This week, I published Darko Meszaros's #DevJourney story on my eponym Podcast: Software developer's Journey. Among many other things, here are my main personal takeaways:

  • Darko's story started with a C64 and type-in programs. But that was in the early 90s. It remained his only computer until 2001, and it is now part of his collection of old machines. Like many other guests before him, Darko used the C64 for programming right away. The usermanual for the C64 was outstanding, it taught you how to program the C64 right away. I know it was a necessity, but I love that Companies sold machines to program them. Just imagine if iPads came with such a manual nowadays!
  • Between 2001 and 2004, Darko was limited to using a Windows 95 machine without Internet. He was able to use the internet at a friend's house, but not with his machine. This tinkering time with the limitation of a low cycle time between searching and trying out what he had found was very forming for his curiosity and problem-solving skills; he "really had to try."
  • Back at school, a teacher told Darko "to be a developer, you need talent." This triggered him going into the SysAdmin path, and only later describes himself as a "utilitarian developer." But today, he would not call himself a developer.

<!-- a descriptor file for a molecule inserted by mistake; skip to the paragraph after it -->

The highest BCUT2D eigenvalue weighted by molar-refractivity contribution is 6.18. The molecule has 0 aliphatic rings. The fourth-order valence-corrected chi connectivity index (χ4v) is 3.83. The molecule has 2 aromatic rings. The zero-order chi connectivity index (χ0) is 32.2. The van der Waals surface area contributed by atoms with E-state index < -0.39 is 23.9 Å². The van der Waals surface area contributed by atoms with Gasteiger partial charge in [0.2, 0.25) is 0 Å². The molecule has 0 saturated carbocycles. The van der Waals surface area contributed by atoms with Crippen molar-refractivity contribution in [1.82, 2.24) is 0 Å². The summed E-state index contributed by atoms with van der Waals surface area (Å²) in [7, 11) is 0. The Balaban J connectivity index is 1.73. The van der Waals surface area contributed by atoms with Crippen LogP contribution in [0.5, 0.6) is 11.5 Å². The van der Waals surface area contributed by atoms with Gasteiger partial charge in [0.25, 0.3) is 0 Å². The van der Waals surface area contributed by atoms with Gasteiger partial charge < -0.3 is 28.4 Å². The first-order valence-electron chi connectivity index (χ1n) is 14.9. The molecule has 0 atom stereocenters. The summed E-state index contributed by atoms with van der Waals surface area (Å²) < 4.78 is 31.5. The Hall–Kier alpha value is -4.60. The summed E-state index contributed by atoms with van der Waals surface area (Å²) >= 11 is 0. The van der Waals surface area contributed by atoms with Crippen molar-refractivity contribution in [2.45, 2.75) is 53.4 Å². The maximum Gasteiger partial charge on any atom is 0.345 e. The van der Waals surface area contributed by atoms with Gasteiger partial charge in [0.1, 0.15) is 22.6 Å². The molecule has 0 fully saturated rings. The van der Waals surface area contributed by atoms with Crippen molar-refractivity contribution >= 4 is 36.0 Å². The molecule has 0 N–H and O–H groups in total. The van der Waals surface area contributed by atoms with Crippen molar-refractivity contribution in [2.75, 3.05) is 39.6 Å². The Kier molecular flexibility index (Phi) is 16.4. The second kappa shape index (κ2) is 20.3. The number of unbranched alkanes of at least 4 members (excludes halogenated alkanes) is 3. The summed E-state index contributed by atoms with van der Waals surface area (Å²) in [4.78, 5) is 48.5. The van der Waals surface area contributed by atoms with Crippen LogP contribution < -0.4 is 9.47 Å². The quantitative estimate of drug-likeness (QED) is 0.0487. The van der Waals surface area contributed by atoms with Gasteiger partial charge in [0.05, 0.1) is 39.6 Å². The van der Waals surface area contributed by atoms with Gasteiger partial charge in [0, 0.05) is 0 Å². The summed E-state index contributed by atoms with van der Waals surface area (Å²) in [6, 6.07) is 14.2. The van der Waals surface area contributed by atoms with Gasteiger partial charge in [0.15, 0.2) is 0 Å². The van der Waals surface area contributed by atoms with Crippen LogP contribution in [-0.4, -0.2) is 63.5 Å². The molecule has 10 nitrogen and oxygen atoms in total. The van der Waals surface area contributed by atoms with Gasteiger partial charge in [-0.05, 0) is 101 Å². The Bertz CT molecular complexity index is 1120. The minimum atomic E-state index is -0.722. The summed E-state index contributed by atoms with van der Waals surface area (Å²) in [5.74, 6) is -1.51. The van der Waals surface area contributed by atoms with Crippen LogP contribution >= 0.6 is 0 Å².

• Darko didn't become a Developer Evangelist in one day. Due to the many systems he had worked with as a SysAdmin, Amazon reached out to him and offered him a premium support engineer position. Then he moved toward helping people to build things as a Solutions Architect. Finally, while being a SA, he started appearing on stages and speaking at conferences. This finally led him to become a developer advocate.
  • I asked Darko how the last year confinement has been for him, as a developer advocate, not traveling to conferences. His first answer was that not being able to look people in the eyes, seeing their approbation of what he is talking about taking a long time to get used to. He even stuck googly eyes on his webcam to remind himself to speak at the camera.


  • Don't take things too seriously
  • If you want something, ask for it!


  • "I love that you have to count CPU cycles when you program in Assembler [...] it feels very cozy"
  • "I wish one day, I can be a person who has a laptop and who is called in the middle of the night to fix things" (cf. this Tweet from 2021-04-01: "Fun fact: This is the first time, that I bought myself a new laptop! 😍)
  • "The best programming language is the one you are good at, the one you have fun with, and the one that makes sense (for what you want to do with it)"
  • "I like the terminal. It reminds me of my C64 days. I like when things are simple"
  • "My role as a developer advocate is to step back and listen to you, be your voice inside AWS."

Thanks, Darko, for sharing your story with us!

You can find the full episode and the show notes on

Did you listen to his story?

  • What did you learn?
  • What are your personal takeaways?
  • What did you find particularly interesting?